The government shutdown has now entered its 30th day, with no end in sight. Immigration judges have been forced to postpone hundreds of hearing that had been scheduled months or even years in advance. The only cases that have not been impacted by the shutdown are those of detained immigration seekers. All other non-detained individuals have had their hearings cancelled.

This evening the President of the United States delivered his first primetime address from the Oval Office to gain support from the American people to build a border wall along the U.S./Mexico border.

The President’s speech comes 17 days into a partial government shutdown that has left thousands of federal government employees without a paycheck.

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The government shutdown has now entered its 13th day with no agreement in sight between the President and lawmakers to settle government funding for the President’s wall along the U.S./Mexico border.

Today, January 3, 2019, the President awoke to a newly convened House of Representatives, now controlled by the Democratic party. The Speaker of the House, Nancy Pelosi, is now seeking to pass legislation to re-open the government but will be unable to do so without support from the Republican-led Senate.

Republican Senate Majority Leader Mitch McConnell stated that the Senate would not vote to pass any legislation that did not concede to the President’s demands to fund the wall.

The President tweeted Wednesday evening his willingness to continue talks with Democrats “to pass a bill that secures our borders, supports the agents and officers on the ground, and keeps America safe.”

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The House Proposes to Extend the E-3 Program to Irish Nationals

On November 20, 2018, the House of Representatives introduced H.R. 7164, a bill proposing to add Ireland to the E-3 nonimmigrant visa program. Currently, the E-3 visa program is available to American employers seeking to hire Australian nationals to perform services in a specialty occupation for a temporary period of time.

The E-3 visa program functions much like the H-1B program. The program is governed by the same labor certification standards that apply to the H-1B visa program, and much of the same evidence is required. The E-3 visa classification is numerically limited, with a maximum of 10,500 visas available annually for Australian nationals.

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The immigrant caravan from Central America has now reached the Southwest border. Thousands of migrants are now waiting in Tijuana for an opportunity to apply for asylum at the San Ysidro and Otay Mesa ports of entry.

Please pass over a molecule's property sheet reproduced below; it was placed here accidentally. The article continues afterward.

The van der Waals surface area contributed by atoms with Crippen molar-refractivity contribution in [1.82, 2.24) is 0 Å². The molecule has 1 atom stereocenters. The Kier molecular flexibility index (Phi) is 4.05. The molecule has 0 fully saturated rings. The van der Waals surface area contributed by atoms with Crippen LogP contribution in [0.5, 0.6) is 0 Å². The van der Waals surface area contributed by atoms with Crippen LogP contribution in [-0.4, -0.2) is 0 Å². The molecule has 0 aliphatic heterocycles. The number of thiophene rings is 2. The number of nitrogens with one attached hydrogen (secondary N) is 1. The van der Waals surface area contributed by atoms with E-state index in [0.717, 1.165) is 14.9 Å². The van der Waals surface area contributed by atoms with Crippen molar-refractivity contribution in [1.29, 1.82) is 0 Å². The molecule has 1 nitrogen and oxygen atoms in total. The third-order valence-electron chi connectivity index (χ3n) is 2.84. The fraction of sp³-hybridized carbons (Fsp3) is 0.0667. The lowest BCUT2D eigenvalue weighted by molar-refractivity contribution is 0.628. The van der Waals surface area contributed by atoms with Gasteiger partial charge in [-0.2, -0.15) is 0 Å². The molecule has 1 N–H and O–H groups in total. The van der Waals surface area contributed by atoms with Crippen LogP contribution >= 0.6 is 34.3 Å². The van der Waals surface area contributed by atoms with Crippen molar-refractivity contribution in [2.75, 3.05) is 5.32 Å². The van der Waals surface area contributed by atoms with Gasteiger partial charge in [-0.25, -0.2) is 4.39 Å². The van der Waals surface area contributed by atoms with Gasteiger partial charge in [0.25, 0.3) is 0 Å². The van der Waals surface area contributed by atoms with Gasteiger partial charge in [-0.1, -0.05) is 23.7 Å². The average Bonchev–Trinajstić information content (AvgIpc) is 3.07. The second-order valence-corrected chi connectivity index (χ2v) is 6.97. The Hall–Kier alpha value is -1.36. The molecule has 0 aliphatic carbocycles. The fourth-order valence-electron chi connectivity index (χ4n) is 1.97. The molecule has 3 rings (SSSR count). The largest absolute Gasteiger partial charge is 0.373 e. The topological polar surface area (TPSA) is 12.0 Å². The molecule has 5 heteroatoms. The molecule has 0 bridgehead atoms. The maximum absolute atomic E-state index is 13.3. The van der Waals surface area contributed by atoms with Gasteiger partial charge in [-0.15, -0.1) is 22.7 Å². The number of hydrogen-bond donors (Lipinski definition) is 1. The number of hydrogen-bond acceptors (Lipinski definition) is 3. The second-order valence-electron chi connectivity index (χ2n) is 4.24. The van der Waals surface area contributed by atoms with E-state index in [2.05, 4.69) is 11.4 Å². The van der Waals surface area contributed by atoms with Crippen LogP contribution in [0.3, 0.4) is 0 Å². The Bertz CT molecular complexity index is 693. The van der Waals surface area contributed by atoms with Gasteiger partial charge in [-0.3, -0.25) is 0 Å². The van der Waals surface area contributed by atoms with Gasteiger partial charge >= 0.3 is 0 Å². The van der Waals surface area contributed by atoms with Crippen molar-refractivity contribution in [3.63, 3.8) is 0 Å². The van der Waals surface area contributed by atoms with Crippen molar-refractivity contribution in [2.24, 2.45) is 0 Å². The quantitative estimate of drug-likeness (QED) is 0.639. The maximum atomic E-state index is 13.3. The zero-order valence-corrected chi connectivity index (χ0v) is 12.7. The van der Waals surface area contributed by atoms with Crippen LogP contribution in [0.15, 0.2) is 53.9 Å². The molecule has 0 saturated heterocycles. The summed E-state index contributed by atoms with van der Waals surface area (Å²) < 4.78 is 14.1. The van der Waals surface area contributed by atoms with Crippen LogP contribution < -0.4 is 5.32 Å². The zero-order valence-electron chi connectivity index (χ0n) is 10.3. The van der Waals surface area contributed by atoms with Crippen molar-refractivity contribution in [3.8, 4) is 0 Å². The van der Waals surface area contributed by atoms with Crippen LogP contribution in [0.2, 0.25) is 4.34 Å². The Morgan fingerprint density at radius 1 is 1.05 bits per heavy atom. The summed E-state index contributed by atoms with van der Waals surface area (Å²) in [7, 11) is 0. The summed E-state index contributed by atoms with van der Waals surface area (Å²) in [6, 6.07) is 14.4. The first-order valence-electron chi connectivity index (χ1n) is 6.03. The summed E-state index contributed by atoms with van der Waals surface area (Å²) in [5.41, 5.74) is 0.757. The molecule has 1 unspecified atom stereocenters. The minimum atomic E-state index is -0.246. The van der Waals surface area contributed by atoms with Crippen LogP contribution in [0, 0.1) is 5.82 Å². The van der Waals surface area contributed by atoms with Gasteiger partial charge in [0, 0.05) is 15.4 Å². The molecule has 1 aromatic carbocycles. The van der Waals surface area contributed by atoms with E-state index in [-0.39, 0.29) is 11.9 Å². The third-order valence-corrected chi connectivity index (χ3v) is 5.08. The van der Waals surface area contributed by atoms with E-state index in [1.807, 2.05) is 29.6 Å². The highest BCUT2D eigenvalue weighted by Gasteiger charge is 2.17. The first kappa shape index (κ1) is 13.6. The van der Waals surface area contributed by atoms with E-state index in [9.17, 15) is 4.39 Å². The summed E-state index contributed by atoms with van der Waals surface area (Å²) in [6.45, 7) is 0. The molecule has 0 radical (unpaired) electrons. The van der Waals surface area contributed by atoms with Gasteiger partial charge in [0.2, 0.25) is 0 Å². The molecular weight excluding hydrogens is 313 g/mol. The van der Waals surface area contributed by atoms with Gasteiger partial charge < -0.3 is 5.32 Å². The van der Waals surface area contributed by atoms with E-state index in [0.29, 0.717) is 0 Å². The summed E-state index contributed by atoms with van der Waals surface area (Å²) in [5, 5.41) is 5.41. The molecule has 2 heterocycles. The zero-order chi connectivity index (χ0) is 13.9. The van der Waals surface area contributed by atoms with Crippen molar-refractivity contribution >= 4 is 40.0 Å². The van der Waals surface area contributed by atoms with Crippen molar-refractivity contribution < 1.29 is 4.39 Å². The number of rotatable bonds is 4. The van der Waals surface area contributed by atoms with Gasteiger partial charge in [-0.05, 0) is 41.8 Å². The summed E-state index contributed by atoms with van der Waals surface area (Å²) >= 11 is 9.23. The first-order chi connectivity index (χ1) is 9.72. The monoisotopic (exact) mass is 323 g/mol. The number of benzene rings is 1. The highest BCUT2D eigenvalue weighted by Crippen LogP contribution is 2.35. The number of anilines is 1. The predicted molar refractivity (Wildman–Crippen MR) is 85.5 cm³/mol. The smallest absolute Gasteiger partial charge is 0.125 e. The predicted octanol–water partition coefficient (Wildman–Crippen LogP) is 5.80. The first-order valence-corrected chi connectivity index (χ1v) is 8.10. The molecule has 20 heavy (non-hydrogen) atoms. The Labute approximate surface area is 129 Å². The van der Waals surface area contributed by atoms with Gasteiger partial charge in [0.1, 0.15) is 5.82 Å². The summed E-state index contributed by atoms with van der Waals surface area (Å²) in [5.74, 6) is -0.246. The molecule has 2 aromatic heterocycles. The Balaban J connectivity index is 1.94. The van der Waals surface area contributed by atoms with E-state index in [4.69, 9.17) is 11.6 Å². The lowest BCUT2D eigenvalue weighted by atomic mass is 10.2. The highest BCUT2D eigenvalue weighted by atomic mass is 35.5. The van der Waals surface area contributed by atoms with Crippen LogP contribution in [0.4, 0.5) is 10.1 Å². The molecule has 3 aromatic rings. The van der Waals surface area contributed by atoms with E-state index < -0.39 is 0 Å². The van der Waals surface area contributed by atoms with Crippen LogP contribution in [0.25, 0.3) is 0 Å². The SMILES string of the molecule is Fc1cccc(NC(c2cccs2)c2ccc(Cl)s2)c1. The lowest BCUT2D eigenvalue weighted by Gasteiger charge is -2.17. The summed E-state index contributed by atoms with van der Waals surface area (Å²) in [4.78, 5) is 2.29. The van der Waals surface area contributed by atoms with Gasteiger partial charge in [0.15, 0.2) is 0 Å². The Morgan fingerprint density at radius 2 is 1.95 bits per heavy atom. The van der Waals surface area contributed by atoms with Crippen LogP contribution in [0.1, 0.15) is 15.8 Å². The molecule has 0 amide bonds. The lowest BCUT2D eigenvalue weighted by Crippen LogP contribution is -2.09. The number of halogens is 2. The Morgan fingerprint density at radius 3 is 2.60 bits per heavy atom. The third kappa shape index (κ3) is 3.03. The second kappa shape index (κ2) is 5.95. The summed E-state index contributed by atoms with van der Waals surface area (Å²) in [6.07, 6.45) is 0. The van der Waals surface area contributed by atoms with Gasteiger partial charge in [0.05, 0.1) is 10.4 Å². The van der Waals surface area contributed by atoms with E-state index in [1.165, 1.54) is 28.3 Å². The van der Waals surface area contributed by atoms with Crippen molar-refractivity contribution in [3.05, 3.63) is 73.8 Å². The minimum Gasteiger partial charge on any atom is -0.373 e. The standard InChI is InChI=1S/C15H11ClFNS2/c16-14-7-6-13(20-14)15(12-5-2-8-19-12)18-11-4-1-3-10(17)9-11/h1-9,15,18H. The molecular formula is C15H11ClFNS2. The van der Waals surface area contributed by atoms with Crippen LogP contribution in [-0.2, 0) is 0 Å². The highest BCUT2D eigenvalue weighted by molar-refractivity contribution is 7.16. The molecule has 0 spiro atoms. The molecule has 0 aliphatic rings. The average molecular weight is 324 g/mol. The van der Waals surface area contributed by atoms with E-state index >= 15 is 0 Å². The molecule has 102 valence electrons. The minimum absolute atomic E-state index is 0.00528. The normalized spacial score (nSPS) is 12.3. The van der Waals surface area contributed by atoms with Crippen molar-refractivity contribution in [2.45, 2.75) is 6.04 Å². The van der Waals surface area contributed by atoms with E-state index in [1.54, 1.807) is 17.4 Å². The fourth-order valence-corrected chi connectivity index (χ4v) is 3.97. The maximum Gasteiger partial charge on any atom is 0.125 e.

Over the Thanksgiving weekend, tensions begin to mount as members of the immigrant caravan rushed the border fence at the San Ysidro port of entry, attempting to enter the United States illegally. In response, U.S. Customs and Border Protection officers shut down both south and northbound traffic at the San Ysidro border crossing south of San Diego for approximately six hours.

The decision to close the San Ysidro port of entry during the holiday weekend was unprecedented considering that the San Ysidro port of entry is one of the busiest land border crossings in the world with 70,000 northbound vehicles and 20,000 northbound pedestrians seeking to cross each day. Many Americans were left stranded in Mexico waiting for the port of entry to re-open to re-enter the country after Thanksgiving.

The saga unfolded on November 25, 2018 when San Diego MTS suspended trolley services at the San Ysidro Transit Center due to increased tensions at the border. Passengers seeking to cross into Mexico were forced to transfer to bus routes traveling to the Otay Mesa border. In similar fashion, Caltrans San Diego announced several closures.

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Several weeks ago, the President signed an executive order preventing undocumented immigrants from applying for asylum.

On Monday, a federal judge from San Francisco issued a nationwide injunction, forcing the government to continue to accept asylum claims by undocumented immigrants, regardless of where or how they entered the United States. As a result, the President’s executive order will be suspended until a decision is reached by the court in the lawsuit East Bay Sanctuary Covenant et al., v. Donald J. Trump, et al.,

The President hoped that his executive order would curb illegal immigration at the Southern border, ahead of the arrival of a large immigrant caravan from Central America.